Following a four-year investigation that began in 2017, the European Commission (the “Commission”) adopted on 10 February 2021 its long-awaited decision in the Aspen case. However, unlike the Italian Competition Authority, which had sanctioned Aspen 5.225 million euros in 2016 for having imposed significant price increases to the Italian national health system for six critical cancer drugs with no market alternatives, the Commission traded the opportunity of conducting a full-blown probe against Aspen for a commitment procedure, leading to the first investigation at the European level concerning excessive pricing in the pharmaceutical sector being closed with no finding of infringement.

In May 2017, the Commission opened an investigation against Aspen Pharmacare Holdings Ltd and Aspen Pharma Ireland limited (together “Aspen”) for an alleged abuse of dominant position in the form of excessive pricing, covering all Member States except Italy. During its investigation, the Commission expressed concerns that, following its acquisition of a portfolio of off-patent oncology drugs from GlaxoSmithKline, Aspen would have devised a pan-European strategy to impose, without any objective justification, significant price increases to national health systems for these medicines. Such strategy would have revolved around three pillars:

  • first, a sequenced implementation throughout the European Union (“EU”) in order to circumvent the purpose and functioning of the external reference pricing system which, by way of reminder, allows national health authorities to fix the price of a given drug by taking into account the price of that same drug in other Member States;
  • second, retaliation measures to overcome the potential resistance of national health authorities, including threats of or, in some cases, actual de-listings and withdrawals of the concerned drugs from the market; and
  • third, the implementation of a stock allocation system that prevented, or at least limited, parallel trade between Member States.

Although the Commission’s decision is far less detailed than it would have been had a sanction for an abuse of dominant position been imposed on Aspen, it nonetheless contains interesting guidance for pharmaceutical companies on the assessment of excessive pricing as an infringement of competition law.

According to the Commission’s preliminary findings, Aspen would have derived unusually large profits from the price increases it managed to impose, achieving margins ranging between 70 and 90% while, prior to 2012, they reached a maximum of 40-50% and the median of profitability comparators (i.e., companies selling drugs having a similar profile to that of the product concerned) was on average less than 50%. In addition, the Commission reached the preliminary conclusion that there were no legitimate reasons justifying the price increases imposed by Aspen, since the latter reflected neither any specific risk-taking on the part of the company, nor innovation, investment or any material improvement brought to the products. The Commission also took into account the fact that Aspen, which was perfectly aware of the critical nature of the drugs for the patients and the absence of any alternative, used this as a leverage against health authorities to unduly impose price hikes that may otherwise not have been obtained.

The above assessment was conducted using as a reference the standard two-limb test set by the European Court of Justice (“ECJ”) in the United Brands case,1 which consists of determining 1) whether the difference between the costs actually incurred and the price actually charged is excessive, and 2) if so, whether the price is unfair within the meaning of Article 102 of the Treaty on the Functioning of the European Union (“TFEU”), either in itself or in comparison with competing products, these two conditions being alternative. The Commission however acknowledged that several methods may be used to characterize the imposition of an unfair price in the form of excessive pricing, and that it is for the competition authority to select the most appropriate method in each case.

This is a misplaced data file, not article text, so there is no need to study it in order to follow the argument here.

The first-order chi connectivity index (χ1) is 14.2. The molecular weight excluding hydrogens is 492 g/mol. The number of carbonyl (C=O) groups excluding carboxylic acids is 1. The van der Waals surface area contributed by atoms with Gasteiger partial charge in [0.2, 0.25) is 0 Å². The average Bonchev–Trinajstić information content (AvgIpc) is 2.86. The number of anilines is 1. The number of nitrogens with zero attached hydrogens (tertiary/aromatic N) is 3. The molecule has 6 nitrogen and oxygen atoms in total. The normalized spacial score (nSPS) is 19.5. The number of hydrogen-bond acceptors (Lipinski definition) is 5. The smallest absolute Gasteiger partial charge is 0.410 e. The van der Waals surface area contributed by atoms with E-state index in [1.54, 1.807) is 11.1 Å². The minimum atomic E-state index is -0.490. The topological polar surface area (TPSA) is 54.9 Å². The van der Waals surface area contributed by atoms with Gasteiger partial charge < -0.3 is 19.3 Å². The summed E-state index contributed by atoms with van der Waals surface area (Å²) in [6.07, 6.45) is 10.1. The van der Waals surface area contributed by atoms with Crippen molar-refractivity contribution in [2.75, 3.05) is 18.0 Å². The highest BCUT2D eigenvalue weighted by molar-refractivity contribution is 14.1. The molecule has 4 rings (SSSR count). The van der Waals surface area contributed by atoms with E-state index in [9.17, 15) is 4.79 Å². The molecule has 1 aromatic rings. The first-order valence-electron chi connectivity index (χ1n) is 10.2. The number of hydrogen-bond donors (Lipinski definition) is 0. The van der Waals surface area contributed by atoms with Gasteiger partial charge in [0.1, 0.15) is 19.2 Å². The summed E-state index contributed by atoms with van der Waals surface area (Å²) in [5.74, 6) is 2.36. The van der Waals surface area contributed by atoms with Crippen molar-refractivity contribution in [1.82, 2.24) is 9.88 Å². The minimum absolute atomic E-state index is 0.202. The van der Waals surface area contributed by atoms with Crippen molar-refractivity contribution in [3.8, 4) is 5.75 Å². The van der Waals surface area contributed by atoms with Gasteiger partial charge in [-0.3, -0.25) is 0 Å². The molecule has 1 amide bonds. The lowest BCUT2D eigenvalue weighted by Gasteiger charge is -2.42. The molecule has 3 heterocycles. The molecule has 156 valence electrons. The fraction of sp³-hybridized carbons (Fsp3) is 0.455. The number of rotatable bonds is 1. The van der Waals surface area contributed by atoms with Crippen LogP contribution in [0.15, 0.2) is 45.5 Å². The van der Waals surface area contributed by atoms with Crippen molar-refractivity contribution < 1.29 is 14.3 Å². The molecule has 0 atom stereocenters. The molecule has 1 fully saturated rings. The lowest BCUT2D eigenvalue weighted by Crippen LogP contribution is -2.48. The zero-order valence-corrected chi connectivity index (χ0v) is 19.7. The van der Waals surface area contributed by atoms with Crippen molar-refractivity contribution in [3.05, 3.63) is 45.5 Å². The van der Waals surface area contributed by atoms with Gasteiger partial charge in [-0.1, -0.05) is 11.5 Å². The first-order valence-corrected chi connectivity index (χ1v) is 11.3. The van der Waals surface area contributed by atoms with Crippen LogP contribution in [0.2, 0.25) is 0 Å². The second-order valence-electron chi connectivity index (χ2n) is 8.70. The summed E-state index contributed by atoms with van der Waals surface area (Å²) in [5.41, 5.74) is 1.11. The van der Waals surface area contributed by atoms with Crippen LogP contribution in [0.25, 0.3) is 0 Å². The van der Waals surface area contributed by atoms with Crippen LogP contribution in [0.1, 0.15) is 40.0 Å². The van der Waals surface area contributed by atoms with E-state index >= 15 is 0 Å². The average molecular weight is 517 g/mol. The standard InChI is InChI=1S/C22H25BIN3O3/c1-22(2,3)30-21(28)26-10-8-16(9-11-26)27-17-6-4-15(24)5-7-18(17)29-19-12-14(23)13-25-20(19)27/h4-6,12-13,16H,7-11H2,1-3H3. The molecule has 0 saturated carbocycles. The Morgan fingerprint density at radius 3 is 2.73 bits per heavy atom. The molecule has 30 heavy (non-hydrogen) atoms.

Aspen offered a series of commitments to remedy the Commission’s concerns, which the latter accepted and made binding pursuant to Article 9§1 of Regulation 1/2003. Such commitments consist of:

  • reducing the net prices for each of the products concerned in all Member States by, on average, 73%, with the new prices corresponding to maximum prices for the next ten years; it is worth noting that the price reductions will apply retroactively as from October 2019, with Aspen having to reimburse national health systems the difference in price for the transitory period between October 2019 and the actual implementation of the price decrease; and
  • supplying the products for at least five years and then, for an additional period of five years, either continue to do so or, should Aspen decide to discontinue the commercialization in one or several Member States, give a 12 months’ notice to health authorities and make the marketing authorization available for sale to any interested third party.

By accepting these commitments rather than adopting an infringement decision that would have most certainly been appealed, the Commission has avoided a long legal battle before the European courts, which will miss an opportunity to set a detailed framework for analyzing the potentially excessiveness and, hence anticompetitive nature, of drug prices. Yet, the Commission’s decision still sends a strong signal to both pharmaceutical firms and national health regulators, which have exclusive jurisdiction to set the prices of medicines, that any behavior that may impair patients’ access to affordable medicines and increase the pressure on health systems will be carefully scrutinized.